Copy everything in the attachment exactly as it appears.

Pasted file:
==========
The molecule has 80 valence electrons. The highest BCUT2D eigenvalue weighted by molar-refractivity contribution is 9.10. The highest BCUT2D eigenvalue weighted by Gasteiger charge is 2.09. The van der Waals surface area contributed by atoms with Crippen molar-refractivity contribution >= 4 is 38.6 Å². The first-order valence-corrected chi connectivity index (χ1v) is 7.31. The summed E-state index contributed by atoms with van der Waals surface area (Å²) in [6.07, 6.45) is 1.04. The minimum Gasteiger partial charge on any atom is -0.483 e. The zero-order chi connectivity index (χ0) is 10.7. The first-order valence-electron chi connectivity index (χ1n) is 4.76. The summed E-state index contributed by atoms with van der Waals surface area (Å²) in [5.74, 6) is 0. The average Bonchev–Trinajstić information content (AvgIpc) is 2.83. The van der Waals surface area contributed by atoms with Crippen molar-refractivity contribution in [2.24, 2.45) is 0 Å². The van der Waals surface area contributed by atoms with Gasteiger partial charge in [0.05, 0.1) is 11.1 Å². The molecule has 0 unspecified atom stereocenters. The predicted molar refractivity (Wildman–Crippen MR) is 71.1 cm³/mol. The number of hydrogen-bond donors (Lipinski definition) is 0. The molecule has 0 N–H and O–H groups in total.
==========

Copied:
The molecule has 80 valence electrons. The highest BCUT2D eigenvalue weighted by molar-refractivity contribution is 9.10. The highest BCUT2D eigenvalue weighted by Gasteiger charge is 2.09. The van der Waals surface area contributed by atoms with Crippen molar-refractivity contribution >= 4 is 38.6 Å². The first-order valence-corrected chi connectivity index (χ1v) is 7.31. The summed E-state index contributed by atoms with van der Waals surface area (Å²) in [6.07, 6.45) is 1.04. The minimum Gasteiger partial charge on any atom is -0.483 e. The zero-order chi connectivity index (χ0) is 10.7. The first-order valence-electron chi connectivity index (χ1n) is 4.76. The summed E-state index contributed by atoms with van der Waals surface area (Å²) in [5.74, 6) is 0. The average Bonchev–Trinajstić information content (AvgIpc) is 2.83. The van der Waals surface area contributed by atoms with Crippen molar-refractivity contribution in [2.24, 2.45) is 0 Å². The van der Waals surface area contributed by atoms with Gasteiger partial charge in [0.05, 0.1) is 11.1 Å². The molecule has 0 unspecified atom stereocenters. The predicted molar refractivity (Wildman–Crippen MR) is 71.1 cm³/mol. The number of hydrogen-bond donors (Lipinski definition) is 0. The molecule has 0 N–H and O–H groups in total.